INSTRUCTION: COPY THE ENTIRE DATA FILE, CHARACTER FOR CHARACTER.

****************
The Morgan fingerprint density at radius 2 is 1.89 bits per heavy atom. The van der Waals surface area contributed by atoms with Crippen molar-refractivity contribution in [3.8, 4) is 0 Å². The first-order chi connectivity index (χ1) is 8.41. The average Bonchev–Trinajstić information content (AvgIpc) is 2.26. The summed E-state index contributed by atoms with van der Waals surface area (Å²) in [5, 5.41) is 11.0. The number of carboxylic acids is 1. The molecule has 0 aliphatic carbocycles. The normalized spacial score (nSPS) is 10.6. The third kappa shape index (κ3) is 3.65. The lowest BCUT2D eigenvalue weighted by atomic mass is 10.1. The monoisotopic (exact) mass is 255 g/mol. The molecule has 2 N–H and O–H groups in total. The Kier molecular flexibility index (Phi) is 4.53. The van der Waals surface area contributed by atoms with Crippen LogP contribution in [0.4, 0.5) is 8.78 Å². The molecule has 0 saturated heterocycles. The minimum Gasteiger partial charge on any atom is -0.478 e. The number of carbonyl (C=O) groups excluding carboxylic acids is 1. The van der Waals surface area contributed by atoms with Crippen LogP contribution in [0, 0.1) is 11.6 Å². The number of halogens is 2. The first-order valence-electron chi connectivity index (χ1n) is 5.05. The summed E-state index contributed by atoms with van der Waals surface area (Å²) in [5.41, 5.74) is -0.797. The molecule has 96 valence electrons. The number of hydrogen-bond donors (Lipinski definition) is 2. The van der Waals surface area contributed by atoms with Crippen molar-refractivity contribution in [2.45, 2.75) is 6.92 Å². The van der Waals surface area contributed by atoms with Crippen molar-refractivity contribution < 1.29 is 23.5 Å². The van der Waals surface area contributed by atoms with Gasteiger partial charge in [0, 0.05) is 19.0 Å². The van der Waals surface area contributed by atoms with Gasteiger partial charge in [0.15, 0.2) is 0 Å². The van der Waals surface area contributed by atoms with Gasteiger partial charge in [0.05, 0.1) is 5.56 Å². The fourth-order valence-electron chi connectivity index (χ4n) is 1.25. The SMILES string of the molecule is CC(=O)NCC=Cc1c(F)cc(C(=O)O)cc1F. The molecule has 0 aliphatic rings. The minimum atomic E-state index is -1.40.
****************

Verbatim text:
The Morgan fingerprint density at radius 2 is 1.89 bits per heavy atom. The van der Waals surface area contributed by atoms with Crippen molar-refractivity contribution in [3.8, 4) is 0 Å². The first-order chi connectivity index (χ1) is 8.41. The average Bonchev–Trinajstić information content (AvgIpc) is 2.26. The summed E-state index contributed by atoms with van der Waals surface area (Å²) in [5, 5.41) is 11.0. The number of carboxylic acids is 1. The molecule has 0 aliphatic carbocycles. The normalized spacial score (nSPS) is 10.6. The third kappa shape index (κ3) is 3.65. The lowest BCUT2D eigenvalue weighted by atomic mass is 10.1. The monoisotopic (exact) mass is 255 g/mol. The molecule has 2 N–H and O–H groups in total. The Kier molecular flexibility index (Phi) is 4.53. The van der Waals surface area contributed by atoms with Crippen LogP contribution in [0.4, 0.5) is 8.78 Å². The molecule has 0 saturated heterocycles. The minimum Gasteiger partial charge on any atom is -0.478 e. The number of carbonyl (C=O) groups excluding carboxylic acids is 1. The van der Waals surface area contributed by atoms with Crippen LogP contribution in [0, 0.1) is 11.6 Å². The number of halogens is 2. The first-order valence-electron chi connectivity index (χ1n) is 5.05. The summed E-state index contributed by atoms with van der Waals surface area (Å²) in [5.41, 5.74) is -0.797. The molecule has 96 valence electrons. The number of hydrogen-bond donors (Lipinski definition) is 2. The van der Waals surface area contributed by atoms with Crippen molar-refractivity contribution in [2.45, 2.75) is 6.92 Å². The van der Waals surface area contributed by atoms with Crippen molar-refractivity contribution < 1.29 is 23.5 Å². The van der Waals surface area contributed by atoms with Gasteiger partial charge in [0, 0.05) is 19.0 Å². The van der Waals surface area contributed by atoms with Gasteiger partial charge in [0.15, 0.2) is 0 Å². The van der Waals surface area contributed by atoms with Gasteiger partial charge in [0.05, 0.1) is 5.56 Å². The fourth-order valence-electron chi connectivity index (χ4n) is 1.25. The SMILES string of the molecule is CC(=O)NCC=Cc1c(F)cc(C(=O)O)cc1F. The molecule has 0 aliphatic rings. The minimum atomic E-state index is -1.40.